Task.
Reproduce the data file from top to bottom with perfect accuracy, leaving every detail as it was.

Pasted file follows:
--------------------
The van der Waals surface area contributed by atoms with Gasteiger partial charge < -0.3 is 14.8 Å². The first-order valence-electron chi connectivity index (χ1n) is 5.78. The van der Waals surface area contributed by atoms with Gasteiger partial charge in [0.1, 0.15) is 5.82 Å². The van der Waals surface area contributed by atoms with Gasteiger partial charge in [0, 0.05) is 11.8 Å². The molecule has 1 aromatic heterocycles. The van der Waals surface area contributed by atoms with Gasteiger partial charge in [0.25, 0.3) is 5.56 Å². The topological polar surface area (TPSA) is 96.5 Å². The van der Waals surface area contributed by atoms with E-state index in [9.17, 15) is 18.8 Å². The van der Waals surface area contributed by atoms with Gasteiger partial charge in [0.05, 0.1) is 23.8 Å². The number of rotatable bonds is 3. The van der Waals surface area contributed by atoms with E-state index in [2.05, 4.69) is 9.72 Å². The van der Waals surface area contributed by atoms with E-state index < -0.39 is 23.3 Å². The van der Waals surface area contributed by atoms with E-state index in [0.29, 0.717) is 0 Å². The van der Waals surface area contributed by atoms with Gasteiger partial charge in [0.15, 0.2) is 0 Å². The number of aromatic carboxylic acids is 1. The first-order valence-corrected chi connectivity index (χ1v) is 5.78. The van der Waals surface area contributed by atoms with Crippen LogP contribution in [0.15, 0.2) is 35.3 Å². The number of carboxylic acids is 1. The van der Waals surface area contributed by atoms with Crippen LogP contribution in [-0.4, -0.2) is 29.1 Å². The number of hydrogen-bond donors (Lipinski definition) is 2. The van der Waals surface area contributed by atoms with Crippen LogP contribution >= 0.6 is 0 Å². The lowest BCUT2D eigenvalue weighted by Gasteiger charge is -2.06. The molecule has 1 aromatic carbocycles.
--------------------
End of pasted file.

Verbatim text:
The van der Waals surface area contributed by atoms with Gasteiger partial charge < -0.3 is 14.8 Å². The first-order valence-electron chi connectivity index (χ1n) is 5.78. The van der Waals surface area contributed by atoms with Gasteiger partial charge in [0.1, 0.15) is 5.82 Å². The van der Waals surface area contributed by atoms with Gasteiger partial charge in [0, 0.05) is 11.8 Å². The molecule has 1 aromatic heterocycles. The van der Waals surface area contributed by atoms with Gasteiger partial charge in [0.25, 0.3) is 5.56 Å². The topological polar surface area (TPSA) is 96.5 Å². The van der Waals surface area contributed by atoms with E-state index in [9.17, 15) is 18.8 Å². The van der Waals surface area contributed by atoms with Gasteiger partial charge in [0.05, 0.1) is 23.8 Å². The number of rotatable bonds is 3. The van der Waals surface area contributed by atoms with E-state index in [2.05, 4.69) is 9.72 Å². The van der Waals surface area contributed by atoms with E-state index < -0.39 is 23.3 Å². The van der Waals surface area contributed by atoms with E-state index in [0.29, 0.717) is 0 Å². The van der Waals surface area contributed by atoms with Gasteiger partial charge in [0.15, 0.2) is 0 Å². The number of aromatic carboxylic acids is 1. The first-order valence-corrected chi connectivity index (χ1v) is 5.78. The van der Waals surface area contributed by atoms with Crippen LogP contribution in [0.15, 0.2) is 35.3 Å². The number of carboxylic acids is 1. The van der Waals surface area contributed by atoms with Crippen LogP contribution in [-0.4, -0.2) is 29.1 Å². The number of hydrogen-bond donors (Lipinski definition) is 2. The van der Waals surface area contributed by atoms with Crippen LogP contribution >= 0.6 is 0 Å². The lowest BCUT2D eigenvalue weighted by Gasteiger charge is -2.06. The molecule has 1 aromatic carbocycles.